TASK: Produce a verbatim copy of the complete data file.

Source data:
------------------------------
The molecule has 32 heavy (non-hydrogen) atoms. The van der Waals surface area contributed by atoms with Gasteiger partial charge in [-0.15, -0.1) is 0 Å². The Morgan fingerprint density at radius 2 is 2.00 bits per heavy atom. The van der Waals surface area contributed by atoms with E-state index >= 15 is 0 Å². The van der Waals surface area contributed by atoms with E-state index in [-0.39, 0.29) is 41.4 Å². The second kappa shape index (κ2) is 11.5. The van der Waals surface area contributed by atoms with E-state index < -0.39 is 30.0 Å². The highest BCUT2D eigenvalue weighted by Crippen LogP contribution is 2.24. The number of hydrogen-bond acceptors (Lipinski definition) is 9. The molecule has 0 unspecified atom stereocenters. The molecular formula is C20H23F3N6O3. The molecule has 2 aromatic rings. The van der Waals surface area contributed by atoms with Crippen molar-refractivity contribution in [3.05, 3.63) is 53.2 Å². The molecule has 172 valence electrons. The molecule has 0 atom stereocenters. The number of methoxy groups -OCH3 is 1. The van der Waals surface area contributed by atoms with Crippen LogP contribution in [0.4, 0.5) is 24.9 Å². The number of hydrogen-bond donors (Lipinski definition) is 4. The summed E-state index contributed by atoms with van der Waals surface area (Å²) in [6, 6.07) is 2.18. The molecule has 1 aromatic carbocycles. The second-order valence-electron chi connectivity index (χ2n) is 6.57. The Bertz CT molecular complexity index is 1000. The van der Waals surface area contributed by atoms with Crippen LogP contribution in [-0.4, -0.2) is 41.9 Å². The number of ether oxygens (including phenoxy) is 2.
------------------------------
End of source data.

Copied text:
The molecule has 32 heavy (non-hydrogen) atoms. The van der Waals surface area contributed by atoms with Gasteiger partial charge in [-0.15, -0.1) is 0 Å². The Morgan fingerprint density at radius 2 is 2.00 bits per heavy atom. The van der Waals surface area contributed by atoms with E-state index >= 15 is 0 Å². The van der Waals surface area contributed by atoms with E-state index in [-0.39, 0.29) is 41.4 Å². The second kappa shape index (κ2) is 11.5. The van der Waals surface area contributed by atoms with E-state index < -0.39 is 30.0 Å². The highest BCUT2D eigenvalue weighted by Crippen LogP contribution is 2.24. The number of hydrogen-bond acceptors (Lipinski definition) is 9. The molecule has 0 unspecified atom stereocenters. The molecular formula is C20H23F3N6O3. The molecule has 2 aromatic rings. The van der Waals surface area contributed by atoms with Crippen molar-refractivity contribution in [3.05, 3.63) is 53.2 Å². The molecule has 172 valence electrons. The molecule has 0 atom stereocenters. The number of methoxy groups -OCH3 is 1. The van der Waals surface area contributed by atoms with Crippen LogP contribution in [0.4, 0.5) is 24.9 Å². The number of hydrogen-bond donors (Lipinski definition) is 4. The summed E-state index contributed by atoms with van der Waals surface area (Å²) in [6, 6.07) is 2.18. The molecule has 1 aromatic carbocycles. The second-order valence-electron chi connectivity index (χ2n) is 6.57. The Bertz CT molecular complexity index is 1000. The van der Waals surface area contributed by atoms with Crippen LogP contribution in [-0.4, -0.2) is 41.9 Å². The number of ether oxygens (including phenoxy) is 2.